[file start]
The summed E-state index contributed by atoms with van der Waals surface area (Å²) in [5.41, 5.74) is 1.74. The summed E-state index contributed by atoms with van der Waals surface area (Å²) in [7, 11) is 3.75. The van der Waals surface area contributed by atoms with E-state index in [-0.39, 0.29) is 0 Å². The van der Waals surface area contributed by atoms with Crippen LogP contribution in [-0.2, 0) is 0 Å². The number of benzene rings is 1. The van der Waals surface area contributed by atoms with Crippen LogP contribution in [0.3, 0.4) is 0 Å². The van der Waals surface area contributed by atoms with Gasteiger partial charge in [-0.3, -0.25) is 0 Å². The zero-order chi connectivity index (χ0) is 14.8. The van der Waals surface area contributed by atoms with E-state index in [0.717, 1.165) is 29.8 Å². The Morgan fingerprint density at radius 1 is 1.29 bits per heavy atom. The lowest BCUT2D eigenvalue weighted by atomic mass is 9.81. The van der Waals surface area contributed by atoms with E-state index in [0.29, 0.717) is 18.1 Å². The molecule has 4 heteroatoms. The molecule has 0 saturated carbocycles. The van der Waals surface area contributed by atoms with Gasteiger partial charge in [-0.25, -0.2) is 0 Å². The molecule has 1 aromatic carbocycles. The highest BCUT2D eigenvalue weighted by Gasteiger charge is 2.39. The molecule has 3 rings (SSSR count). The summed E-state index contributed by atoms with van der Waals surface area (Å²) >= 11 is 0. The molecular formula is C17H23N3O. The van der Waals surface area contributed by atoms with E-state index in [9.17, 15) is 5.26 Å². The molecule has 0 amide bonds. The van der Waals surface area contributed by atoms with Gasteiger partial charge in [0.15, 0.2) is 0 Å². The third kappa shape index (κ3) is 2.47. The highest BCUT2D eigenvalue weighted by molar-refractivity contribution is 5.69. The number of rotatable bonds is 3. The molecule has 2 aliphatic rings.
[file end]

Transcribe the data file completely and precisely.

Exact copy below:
The summed E-state index contributed by atoms with van der Waals surface area (Å²) in [5.41, 5.74) is 1.74. The summed E-state index contributed by atoms with van der Waals surface area (Å²) in [7, 11) is 3.75. The van der Waals surface area contributed by atoms with E-state index in [-0.39, 0.29) is 0 Å². The van der Waals surface area contributed by atoms with Crippen LogP contribution in [-0.2, 0) is 0 Å². The number of benzene rings is 1. The van der Waals surface area contributed by atoms with Crippen LogP contribution in [0.3, 0.4) is 0 Å². The van der Waals surface area contributed by atoms with Gasteiger partial charge in [-0.3, -0.25) is 0 Å². The zero-order chi connectivity index (χ0) is 14.8. The van der Waals surface area contributed by atoms with E-state index in [0.717, 1.165) is 29.8 Å². The Morgan fingerprint density at radius 1 is 1.29 bits per heavy atom. The lowest BCUT2D eigenvalue weighted by atomic mass is 9.81. The van der Waals surface area contributed by atoms with E-state index in [0.29, 0.717) is 18.1 Å². The molecule has 4 heteroatoms. The molecule has 0 saturated carbocycles. The van der Waals surface area contributed by atoms with Gasteiger partial charge in [-0.25, -0.2) is 0 Å². The molecule has 1 aromatic carbocycles. The highest BCUT2D eigenvalue weighted by Gasteiger charge is 2.39. The molecule has 3 rings (SSSR count). The summed E-state index contributed by atoms with van der Waals surface area (Å²) >= 11 is 0. The molecular formula is C17H23N3O. The van der Waals surface area contributed by atoms with E-state index in [9.17, 15) is 5.26 Å². The molecule has 0 amide bonds. The van der Waals surface area contributed by atoms with Gasteiger partial charge in [0.15, 0.2) is 0 Å². The third kappa shape index (κ3) is 2.47. The highest BCUT2D eigenvalue weighted by molar-refractivity contribution is 5.69. The number of rotatable bonds is 3. The molecule has 2 aliphatic rings.